The inclusion of Richard Dean Anderson in this episode of “Stargate Universe” was a happy anecdote. He’s now a 3-star general.
Totally changed is the senator’s wife, role from a raging alcoholic who’s emotionally out of control to this oddly grounded matron who has to comfort and reassure her daughter. I guess grief is a process.
Oh wait … HEY! A sex scene! Col. Young, (Justin Louis) millions of light years away, used one of the ancient communications stone devices to take over a soldier’s body on Earth to communicate with everyone back home. And he has sex — in that soldier’s body — with his wife. I’ll leave that one out there for you to comment on. We also learned that Young had an affair with Johansen (Alaina Huffman) before any of this all happened. It might has also been the reason she has decided to leave the Stargate/Icarus program shortly before the attack that forced them to evacuate through the Ninth Chevron.
And then, two of the other characters, in two other people’s bodies, get drunk and go clubbing. Elyse Levesque plays a decent drunk. Not great, but decent.
We do learn more about these characters. The senator’s daughter role (Levesque) gets a back story that’s not too surprising. She was a shallow, rich, bitch, whose boyfriend is dating her best friend now. She didn’t have real friends, and she’s beginning to learn that her happy little life wasn’t so great. This is all good stuff. This is character development. There remains much work to do on the three fronts of character development, writing dialog, and acting it out.
The Eli character (David Blue) was also improved. We knew he was an underachieving misfit with a sick mom, but we saw more of his inner monologue. We gets to take over the body of an attractive, fit man and gets to be popular with the ladies for once.
Improvement was made in this episode, but I still can’t help but wonder if this much progress could have been made in three episodes instead of seven. We are also having all of these “good” moments on Earth, instead of on the ship the show is set in.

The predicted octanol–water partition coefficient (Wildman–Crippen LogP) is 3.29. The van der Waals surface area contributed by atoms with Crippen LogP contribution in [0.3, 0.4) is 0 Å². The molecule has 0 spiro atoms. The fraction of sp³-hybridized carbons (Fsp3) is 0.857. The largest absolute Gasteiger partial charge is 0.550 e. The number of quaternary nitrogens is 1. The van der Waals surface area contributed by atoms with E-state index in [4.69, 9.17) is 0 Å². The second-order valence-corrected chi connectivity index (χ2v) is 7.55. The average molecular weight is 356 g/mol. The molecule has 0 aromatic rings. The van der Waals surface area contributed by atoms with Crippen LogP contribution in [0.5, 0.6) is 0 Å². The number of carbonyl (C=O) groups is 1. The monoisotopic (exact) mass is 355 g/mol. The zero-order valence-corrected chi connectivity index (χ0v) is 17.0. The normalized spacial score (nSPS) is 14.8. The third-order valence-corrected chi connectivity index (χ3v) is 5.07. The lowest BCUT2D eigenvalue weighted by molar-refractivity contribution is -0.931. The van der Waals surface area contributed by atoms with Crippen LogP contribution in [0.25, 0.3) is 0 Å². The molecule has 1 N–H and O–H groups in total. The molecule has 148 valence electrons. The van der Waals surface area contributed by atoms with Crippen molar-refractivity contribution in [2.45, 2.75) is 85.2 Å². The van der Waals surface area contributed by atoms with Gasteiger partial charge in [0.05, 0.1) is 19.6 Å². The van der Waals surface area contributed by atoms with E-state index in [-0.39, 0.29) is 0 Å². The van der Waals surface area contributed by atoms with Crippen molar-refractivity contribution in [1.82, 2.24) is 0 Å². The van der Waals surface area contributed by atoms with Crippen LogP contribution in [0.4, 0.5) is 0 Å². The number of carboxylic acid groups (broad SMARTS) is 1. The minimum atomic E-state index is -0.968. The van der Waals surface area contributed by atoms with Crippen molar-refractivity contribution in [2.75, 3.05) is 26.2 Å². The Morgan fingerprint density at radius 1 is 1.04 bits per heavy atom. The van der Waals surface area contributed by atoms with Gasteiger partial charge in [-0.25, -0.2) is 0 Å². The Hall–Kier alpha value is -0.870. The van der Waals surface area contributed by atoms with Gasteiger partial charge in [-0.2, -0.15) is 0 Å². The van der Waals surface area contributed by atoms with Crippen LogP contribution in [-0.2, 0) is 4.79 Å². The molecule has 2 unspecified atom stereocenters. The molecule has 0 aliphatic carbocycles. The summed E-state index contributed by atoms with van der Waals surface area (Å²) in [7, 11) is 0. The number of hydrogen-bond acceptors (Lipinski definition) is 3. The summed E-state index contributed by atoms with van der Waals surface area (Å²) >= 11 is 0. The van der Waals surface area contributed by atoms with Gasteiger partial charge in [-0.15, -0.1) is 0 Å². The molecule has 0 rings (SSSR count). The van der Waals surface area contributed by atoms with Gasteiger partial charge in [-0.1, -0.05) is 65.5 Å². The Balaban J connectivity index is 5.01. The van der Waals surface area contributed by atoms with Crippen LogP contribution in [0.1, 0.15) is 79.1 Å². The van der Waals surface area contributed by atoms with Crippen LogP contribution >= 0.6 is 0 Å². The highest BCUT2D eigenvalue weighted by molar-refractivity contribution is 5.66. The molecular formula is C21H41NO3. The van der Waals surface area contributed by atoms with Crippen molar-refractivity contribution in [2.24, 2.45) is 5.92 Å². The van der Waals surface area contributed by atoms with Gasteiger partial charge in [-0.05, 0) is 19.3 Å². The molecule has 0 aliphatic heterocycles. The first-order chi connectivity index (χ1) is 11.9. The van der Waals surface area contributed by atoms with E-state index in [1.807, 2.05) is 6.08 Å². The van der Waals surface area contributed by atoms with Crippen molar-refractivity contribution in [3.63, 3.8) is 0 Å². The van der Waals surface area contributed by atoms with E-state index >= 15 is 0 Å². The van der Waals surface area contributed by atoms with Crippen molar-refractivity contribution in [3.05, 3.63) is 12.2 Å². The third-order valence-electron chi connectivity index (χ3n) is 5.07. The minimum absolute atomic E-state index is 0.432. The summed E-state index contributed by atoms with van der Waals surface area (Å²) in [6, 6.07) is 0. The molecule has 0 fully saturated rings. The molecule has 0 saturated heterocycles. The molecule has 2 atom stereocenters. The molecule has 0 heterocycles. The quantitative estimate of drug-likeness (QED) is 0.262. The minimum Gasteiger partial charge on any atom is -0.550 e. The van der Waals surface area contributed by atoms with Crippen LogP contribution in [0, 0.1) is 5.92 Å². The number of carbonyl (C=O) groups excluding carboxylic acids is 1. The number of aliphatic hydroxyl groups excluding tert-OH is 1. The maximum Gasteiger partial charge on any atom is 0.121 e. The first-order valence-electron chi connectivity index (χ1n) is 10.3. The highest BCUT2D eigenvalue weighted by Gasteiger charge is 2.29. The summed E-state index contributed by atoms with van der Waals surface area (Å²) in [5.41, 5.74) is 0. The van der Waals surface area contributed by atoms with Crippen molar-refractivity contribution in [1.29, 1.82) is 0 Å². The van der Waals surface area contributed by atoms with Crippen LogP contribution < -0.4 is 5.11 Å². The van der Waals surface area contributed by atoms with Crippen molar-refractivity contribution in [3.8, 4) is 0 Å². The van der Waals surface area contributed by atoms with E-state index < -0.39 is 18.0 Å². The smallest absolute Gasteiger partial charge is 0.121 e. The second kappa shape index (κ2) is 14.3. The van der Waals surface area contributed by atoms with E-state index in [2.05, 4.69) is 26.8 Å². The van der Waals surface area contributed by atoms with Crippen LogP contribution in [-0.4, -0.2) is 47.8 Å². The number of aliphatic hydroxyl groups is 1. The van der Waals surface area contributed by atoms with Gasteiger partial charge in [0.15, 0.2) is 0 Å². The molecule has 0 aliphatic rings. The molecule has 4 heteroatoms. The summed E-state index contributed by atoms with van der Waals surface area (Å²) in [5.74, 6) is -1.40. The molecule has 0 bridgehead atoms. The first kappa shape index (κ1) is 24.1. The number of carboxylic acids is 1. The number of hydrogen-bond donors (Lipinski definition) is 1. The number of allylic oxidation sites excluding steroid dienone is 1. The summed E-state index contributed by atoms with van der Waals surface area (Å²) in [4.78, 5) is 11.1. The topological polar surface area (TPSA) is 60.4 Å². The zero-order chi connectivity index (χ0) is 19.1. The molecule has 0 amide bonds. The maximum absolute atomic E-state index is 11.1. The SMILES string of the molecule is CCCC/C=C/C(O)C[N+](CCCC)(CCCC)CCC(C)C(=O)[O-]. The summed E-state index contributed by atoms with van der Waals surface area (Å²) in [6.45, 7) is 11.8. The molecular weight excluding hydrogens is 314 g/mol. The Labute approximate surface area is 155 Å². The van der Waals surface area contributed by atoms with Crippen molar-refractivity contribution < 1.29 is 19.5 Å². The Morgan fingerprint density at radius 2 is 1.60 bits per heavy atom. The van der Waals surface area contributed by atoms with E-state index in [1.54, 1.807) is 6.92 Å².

We learned in previous episodes that the ship, “Destiny” recharges its power by flying through a sun, but each pass doesn’t recharge the batteries to 100 percent. Earth has a master plan to fire the ship’s weapons, to lower the ship’s power, to force the ship to further recharge its batteries entirely by flying through another star, hopefully giving the ship enough power to dial the Stargate back to Earth. We know this fails, because that would essentially end the show. A nice twist is the fact the plan might have worked — or it might have blown up the ship — if Dr. Rush (Robert Carlyle) hadn’t staged the whole thing to fail.
Rush showed me something in this episode. He’s spiteful and arrogant, but we’re finally seeing clearly that his goal is to study the ship and learn more about the universe. The ship might be very well able to get everyone back home, but Rush’s experiment is ongoing.
On a side note, it’s so refreshing to continuously see the talent that Carlo Rota brings to the table every time. The man who played Morris O’Brianon in “24” added something to “Stargate Universe” in his brief appearance as a member of the International Oversight Committee.
This was the best episode of “Universe” yet, but it came six weeks and seven episodes later. You get the feeling we’re an an impasse here. They’re stranded. Earth tried to intervene/interfere and failed, and now they have to figure things out for themselves. If this were week four, I think people would be more drawn in to the suspense.